Yet another Colorado District Court ruled that “amount of loss,” as that phrase is used in property insurance policy appraisal provisions, means during appraisal, the appraisers and umpire must be able to determine the scope of loss resulting from the covered cause of loss. By necessity, that means appraisers must make some determinations as to causation.

My past blog posts on this topic can be found here.

In Cochran v. Auto Owners Insurance,1 the policyholders suffered a hail loss. Auto Owners inspected one of the policyholders’ roofs and admitted hail damaged one of the roofs, and admitted coverage—since hail is a covered peril. The policyholders’ other low slope roof also experienced hail damage, so they asked Auto Owners why it hadn’t included the low slope roof in the covered loss. Hail damage on the low slope roof allowed water to enter the room underneath and resulted in mold growth.

Auto Owners refused coverage for the low slope roof. The policyholders demanded appraisal pursuant to the policy. Auto Owners determined — without inspecting the low slope roof — that the low slope roof was mostly damaged by wear and tear and only partly damaged by hail. Auto Owners refused to include the low slope roof in appraisal, claiming that the low slope roof was not covered, and Auto Owners would not appraise damaged property which it believed was not covered.

The policyholders were thereby forced to file a lawsuit against Auto Owners. Both Cochrans and Auto Owners demanded appraisal, but disputed the scope of appraisal. The Cochrans argued under the policy appraisal must include all items damaged by hail. Auto Owners argued appraisal should only include the few items which it deemed covered.

The Court determined the policy language clearly requires appraisal to include all property damaged by hail—including resulting damage. The Court stated,

Applying these principles to the appraisal section of AO [Auto Owners] homeowner’s policy, the policy describes valuation disputes which may arise between an insured and AO as: (1) the “actual cash value” of the loss or the (2) “amount of loss.” It is clear that the terms are not intended to be interpreted and should not be interpreted as being synonymous. The policy refers to them in the disjunctive (“[i]f you and we fail to agree on the actual cash value or “amount of loss” covered by this policy . . . .”). An interpretation which rendered the terms synonymous would change the ‘or’ into an ‘and’ in the sentence describing the appraisal process. Moreover, it would be unreasonable and nonsensical to conclude that the policy defined “actual cash value” but also used a different term – “amount of loss” – to mean the same thing.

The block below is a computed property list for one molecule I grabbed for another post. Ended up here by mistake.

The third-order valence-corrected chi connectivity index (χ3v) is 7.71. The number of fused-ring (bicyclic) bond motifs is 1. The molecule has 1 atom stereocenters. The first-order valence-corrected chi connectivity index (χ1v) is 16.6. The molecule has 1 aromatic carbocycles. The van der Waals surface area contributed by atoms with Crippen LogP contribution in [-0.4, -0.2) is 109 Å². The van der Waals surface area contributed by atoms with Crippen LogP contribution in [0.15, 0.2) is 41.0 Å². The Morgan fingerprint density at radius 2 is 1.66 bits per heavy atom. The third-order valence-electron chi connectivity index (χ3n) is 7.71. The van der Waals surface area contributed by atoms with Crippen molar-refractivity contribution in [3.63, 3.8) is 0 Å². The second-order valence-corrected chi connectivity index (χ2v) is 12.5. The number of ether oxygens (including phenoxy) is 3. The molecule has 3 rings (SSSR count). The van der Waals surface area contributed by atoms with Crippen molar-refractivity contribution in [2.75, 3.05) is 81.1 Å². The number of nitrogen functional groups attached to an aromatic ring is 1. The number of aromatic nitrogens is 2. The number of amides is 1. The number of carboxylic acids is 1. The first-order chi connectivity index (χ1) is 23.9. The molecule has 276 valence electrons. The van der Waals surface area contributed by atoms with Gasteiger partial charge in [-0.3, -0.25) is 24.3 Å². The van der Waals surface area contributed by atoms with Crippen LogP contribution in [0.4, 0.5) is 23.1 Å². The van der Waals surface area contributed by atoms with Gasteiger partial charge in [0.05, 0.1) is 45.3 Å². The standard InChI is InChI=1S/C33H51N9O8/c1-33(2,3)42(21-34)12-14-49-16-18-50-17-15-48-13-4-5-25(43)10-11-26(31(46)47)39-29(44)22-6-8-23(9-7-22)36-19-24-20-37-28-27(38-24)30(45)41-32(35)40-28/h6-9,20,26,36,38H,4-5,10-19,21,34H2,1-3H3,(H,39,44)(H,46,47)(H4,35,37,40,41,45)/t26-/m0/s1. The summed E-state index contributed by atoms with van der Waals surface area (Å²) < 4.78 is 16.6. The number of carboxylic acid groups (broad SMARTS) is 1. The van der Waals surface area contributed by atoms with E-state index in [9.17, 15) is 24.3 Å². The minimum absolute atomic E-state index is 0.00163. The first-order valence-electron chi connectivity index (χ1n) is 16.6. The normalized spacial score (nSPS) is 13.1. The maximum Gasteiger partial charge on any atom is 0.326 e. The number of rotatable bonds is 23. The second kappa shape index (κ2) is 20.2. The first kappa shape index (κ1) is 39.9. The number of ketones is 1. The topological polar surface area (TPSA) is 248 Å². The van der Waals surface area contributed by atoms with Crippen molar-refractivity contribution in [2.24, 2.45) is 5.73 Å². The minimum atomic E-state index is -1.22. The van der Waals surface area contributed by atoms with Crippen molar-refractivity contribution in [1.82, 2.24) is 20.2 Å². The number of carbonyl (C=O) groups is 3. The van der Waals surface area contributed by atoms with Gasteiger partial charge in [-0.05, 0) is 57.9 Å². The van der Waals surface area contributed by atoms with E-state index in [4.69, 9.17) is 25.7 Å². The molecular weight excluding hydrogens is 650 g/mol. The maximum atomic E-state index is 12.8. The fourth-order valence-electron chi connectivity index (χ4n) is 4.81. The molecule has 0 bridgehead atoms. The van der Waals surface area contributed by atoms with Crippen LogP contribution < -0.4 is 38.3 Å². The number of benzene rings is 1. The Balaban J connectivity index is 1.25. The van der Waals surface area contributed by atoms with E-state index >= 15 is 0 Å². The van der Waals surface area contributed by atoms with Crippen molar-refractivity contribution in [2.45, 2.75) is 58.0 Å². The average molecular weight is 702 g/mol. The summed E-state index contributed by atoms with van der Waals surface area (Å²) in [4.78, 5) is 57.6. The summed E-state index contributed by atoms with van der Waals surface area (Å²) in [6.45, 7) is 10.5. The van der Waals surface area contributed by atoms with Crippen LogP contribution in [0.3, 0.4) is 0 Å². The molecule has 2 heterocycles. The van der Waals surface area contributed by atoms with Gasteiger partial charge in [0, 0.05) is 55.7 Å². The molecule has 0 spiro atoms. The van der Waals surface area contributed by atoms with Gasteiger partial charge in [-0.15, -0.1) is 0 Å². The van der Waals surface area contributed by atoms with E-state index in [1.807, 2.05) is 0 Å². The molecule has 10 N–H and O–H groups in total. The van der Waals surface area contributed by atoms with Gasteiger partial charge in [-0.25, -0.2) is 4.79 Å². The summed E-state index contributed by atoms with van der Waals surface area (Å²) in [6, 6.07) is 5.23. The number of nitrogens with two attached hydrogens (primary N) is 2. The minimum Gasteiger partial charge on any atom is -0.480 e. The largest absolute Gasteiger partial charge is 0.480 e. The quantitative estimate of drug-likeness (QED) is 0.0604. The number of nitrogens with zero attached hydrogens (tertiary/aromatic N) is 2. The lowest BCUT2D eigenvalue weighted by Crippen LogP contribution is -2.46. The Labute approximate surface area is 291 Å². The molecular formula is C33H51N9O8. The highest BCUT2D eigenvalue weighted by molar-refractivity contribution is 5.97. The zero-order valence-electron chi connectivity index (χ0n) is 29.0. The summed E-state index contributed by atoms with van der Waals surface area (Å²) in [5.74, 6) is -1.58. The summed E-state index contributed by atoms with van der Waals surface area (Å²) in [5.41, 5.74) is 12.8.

The Court concludes that in using the terms “actual cash value” and “amount of loss,” the policy envisions two different categories of valuation disputes. Although undefined in the policy, the term “amount of loss” must mean something different than merely how much it will cost to replace damaged property. The Court thus rejects AO’s assertion that “amount of loss” is merely the valuation of property which both AO and the insured agree was damaged by a hail storm. If that interpretation was followed, it would render the term “amount of loss” into useless surplusage.

The Court specifically addressed AO’s improper interpretation of its own policy:

AO concedes that some damage to the roof of the Cochrans’ pool house may have occurred as a result of hail and water; AO admits that “. . .some small amount of water may at some time have entered [the pool room] through the worn out skylight curbs and the hail penetrations . . . . ” (AO’s Reply, at 7) Because AO acknowledges that there was damage to the Cochrans’ main residence from hail and may have been “some small amount of water” damage into the pool room, the determination of what damages were caused by hail – versus other unrelated or pre-existing conditions such as by the pool room roof being worn out and beyond its life expectancy or prior repairs undertaken by the Cochrans – are within the scope of the “amount of loss” to be determined in the Appraisal. Borrowing from the example in Didimoi, if the Cochrans claim that the pool roof was damaged from hail but it was actually damaged by a roof-top dance contest held years before, then the appraisers/umpire will be able to ascertain this from the evidence and exclude it from the determination. AO conflates coverage with “amount of loss.” Quite simply, because AO concedes the existence of coverage, in general, – i.e., hail damage (a covered peril) to the Cochrans’ house (an insured premise) – the issues of what particular damage(s), if any, exist on the pool room roof and pool room are properly considered as part of the “amount of loss” and should, therefore, be part of the Appraisal.

This is good news for policyholders. Courts are holding insurers to the language in their own policies and are refusing to allow insurers to “defeat the other party’s request for an appraisal by labeling a disagreement as a coverage dispute.”

1 Cochran v. Auto Owners Insurance, 11CV8434 (Colo. Dist. Ct. – Denver October 22, 2012).